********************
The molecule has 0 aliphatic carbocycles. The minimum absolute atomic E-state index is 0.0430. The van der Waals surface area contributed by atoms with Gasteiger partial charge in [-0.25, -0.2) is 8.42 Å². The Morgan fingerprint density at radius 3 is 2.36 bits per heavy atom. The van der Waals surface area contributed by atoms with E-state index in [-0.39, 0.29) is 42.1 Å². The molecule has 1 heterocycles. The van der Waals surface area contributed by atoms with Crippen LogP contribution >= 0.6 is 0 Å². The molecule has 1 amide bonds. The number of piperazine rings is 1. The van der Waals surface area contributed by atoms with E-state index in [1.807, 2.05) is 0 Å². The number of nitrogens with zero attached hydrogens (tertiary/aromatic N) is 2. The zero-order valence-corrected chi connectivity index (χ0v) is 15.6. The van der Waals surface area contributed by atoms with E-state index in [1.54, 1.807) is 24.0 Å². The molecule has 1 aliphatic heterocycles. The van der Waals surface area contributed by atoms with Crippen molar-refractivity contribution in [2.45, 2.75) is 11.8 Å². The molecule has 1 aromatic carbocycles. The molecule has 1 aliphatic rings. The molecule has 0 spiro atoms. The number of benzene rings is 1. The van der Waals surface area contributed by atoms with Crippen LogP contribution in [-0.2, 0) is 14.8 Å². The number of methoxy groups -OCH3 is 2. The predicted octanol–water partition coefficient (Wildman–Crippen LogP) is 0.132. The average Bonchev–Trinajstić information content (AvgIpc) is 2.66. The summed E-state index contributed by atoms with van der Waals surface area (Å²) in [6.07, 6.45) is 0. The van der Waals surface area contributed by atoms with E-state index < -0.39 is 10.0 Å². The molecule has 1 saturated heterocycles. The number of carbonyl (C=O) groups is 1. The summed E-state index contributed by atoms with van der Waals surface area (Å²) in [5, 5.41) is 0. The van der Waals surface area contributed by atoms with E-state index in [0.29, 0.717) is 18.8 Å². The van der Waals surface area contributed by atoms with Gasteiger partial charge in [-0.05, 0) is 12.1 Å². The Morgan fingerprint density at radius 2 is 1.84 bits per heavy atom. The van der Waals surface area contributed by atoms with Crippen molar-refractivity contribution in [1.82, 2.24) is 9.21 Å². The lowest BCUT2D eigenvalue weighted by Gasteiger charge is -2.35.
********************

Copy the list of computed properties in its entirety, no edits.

The molecule has 0 aliphatic carbocycles. The minimum absolute atomic E-state index is 0.0430. The van der Waals surface area contributed by atoms with Gasteiger partial charge in [-0.25, -0.2) is 8.42 Å². The Morgan fingerprint density at radius 3 is 2.36 bits per heavy atom. The van der Waals surface area contributed by atoms with E-state index in [-0.39, 0.29) is 42.1 Å². The molecule has 1 heterocycles. The van der Waals surface area contributed by atoms with Crippen LogP contribution >= 0.6 is 0 Å². The molecule has 1 amide bonds. The number of piperazine rings is 1. The van der Waals surface area contributed by atoms with E-state index in [1.807, 2.05) is 0 Å². The number of nitrogens with zero attached hydrogens (tertiary/aromatic N) is 2. The zero-order valence-corrected chi connectivity index (χ0v) is 15.6. The van der Waals surface area contributed by atoms with E-state index in [1.54, 1.807) is 24.0 Å². The molecule has 1 aliphatic heterocycles. The van der Waals surface area contributed by atoms with Crippen molar-refractivity contribution in [2.45, 2.75) is 11.8 Å². The molecule has 1 aromatic carbocycles. The molecule has 1 aliphatic rings. The molecule has 0 spiro atoms. The number of benzene rings is 1. The van der Waals surface area contributed by atoms with Crippen LogP contribution in [-0.2, 0) is 14.8 Å². The number of methoxy groups -OCH3 is 2. The predicted octanol–water partition coefficient (Wildman–Crippen LogP) is 0.132. The average Bonchev–Trinajstić information content (AvgIpc) is 2.66. The summed E-state index contributed by atoms with van der Waals surface area (Å²) in [6.07, 6.45) is 0. The van der Waals surface area contributed by atoms with E-state index < -0.39 is 10.0 Å². The molecule has 1 saturated heterocycles. The number of carbonyl (C=O) groups is 1. The summed E-state index contributed by atoms with van der Waals surface area (Å²) in [5, 5.41) is 0. The van der Waals surface area contributed by atoms with E-state index in [0.29, 0.717) is 18.8 Å². The van der Waals surface area contributed by atoms with Gasteiger partial charge in [-0.05, 0) is 12.1 Å². The Morgan fingerprint density at radius 2 is 1.84 bits per heavy atom. The van der Waals surface area contributed by atoms with Crippen molar-refractivity contribution in [1.82, 2.24) is 9.21 Å². The lowest BCUT2D eigenvalue weighted by Gasteiger charge is -2.35.